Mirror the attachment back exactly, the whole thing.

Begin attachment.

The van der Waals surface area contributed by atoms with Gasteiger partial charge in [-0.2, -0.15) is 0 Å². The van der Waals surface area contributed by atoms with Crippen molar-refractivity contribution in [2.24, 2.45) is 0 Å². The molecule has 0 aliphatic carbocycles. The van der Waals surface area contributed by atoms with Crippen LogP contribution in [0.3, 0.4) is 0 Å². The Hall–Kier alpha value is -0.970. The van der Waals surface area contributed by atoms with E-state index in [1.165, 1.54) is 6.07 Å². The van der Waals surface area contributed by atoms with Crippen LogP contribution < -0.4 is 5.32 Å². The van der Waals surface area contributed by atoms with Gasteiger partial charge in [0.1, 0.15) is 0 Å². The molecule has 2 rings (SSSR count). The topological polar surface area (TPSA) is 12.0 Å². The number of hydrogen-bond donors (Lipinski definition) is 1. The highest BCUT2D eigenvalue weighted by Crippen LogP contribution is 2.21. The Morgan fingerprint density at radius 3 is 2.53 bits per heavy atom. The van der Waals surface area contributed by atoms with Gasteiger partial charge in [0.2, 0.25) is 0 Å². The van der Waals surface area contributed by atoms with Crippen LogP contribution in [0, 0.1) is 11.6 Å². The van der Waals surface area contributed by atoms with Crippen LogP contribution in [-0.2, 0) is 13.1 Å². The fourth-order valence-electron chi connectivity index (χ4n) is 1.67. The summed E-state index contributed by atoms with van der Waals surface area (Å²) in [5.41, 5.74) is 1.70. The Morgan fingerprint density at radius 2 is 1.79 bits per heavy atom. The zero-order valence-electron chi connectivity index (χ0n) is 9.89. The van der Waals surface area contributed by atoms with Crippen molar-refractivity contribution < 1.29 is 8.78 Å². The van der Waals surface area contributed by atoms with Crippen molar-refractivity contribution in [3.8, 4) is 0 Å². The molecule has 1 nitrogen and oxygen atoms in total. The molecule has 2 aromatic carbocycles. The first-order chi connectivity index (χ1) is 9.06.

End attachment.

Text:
The van der Waals surface area contributed by atoms with Gasteiger partial charge in [-0.2, -0.15) is 0 Å². The van der Waals surface area contributed by atoms with Crippen molar-refractivity contribution in [2.24, 2.45) is 0 Å². The molecule has 0 aliphatic carbocycles. The van der Waals surface area contributed by atoms with Crippen LogP contribution in [0.3, 0.4) is 0 Å². The Hall–Kier alpha value is -0.970. The van der Waals surface area contributed by atoms with E-state index in [1.165, 1.54) is 6.07 Å². The van der Waals surface area contributed by atoms with Crippen LogP contribution < -0.4 is 5.32 Å². The van der Waals surface area contributed by atoms with Gasteiger partial charge in [0.1, 0.15) is 0 Å². The molecule has 2 rings (SSSR count). The topological polar surface area (TPSA) is 12.0 Å². The number of hydrogen-bond donors (Lipinski definition) is 1. The highest BCUT2D eigenvalue weighted by Crippen LogP contribution is 2.21. The Morgan fingerprint density at radius 3 is 2.53 bits per heavy atom. The van der Waals surface area contributed by atoms with Gasteiger partial charge in [0.2, 0.25) is 0 Å². The van der Waals surface area contributed by atoms with Crippen LogP contribution in [0, 0.1) is 11.6 Å². The van der Waals surface area contributed by atoms with Crippen LogP contribution in [-0.2, 0) is 13.1 Å². The fourth-order valence-electron chi connectivity index (χ4n) is 1.67. The summed E-state index contributed by atoms with van der Waals surface area (Å²) in [5.41, 5.74) is 1.70. The Morgan fingerprint density at radius 2 is 1.79 bits per heavy atom. The zero-order valence-electron chi connectivity index (χ0n) is 9.89. The van der Waals surface area contributed by atoms with Crippen molar-refractivity contribution < 1.29 is 8.78 Å². The van der Waals surface area contributed by atoms with Crippen molar-refractivity contribution in [3.8, 4) is 0 Å². The molecule has 1 nitrogen and oxygen atoms in total. The molecule has 2 aromatic carbocycles. The first-order chi connectivity index (χ1) is 9.06.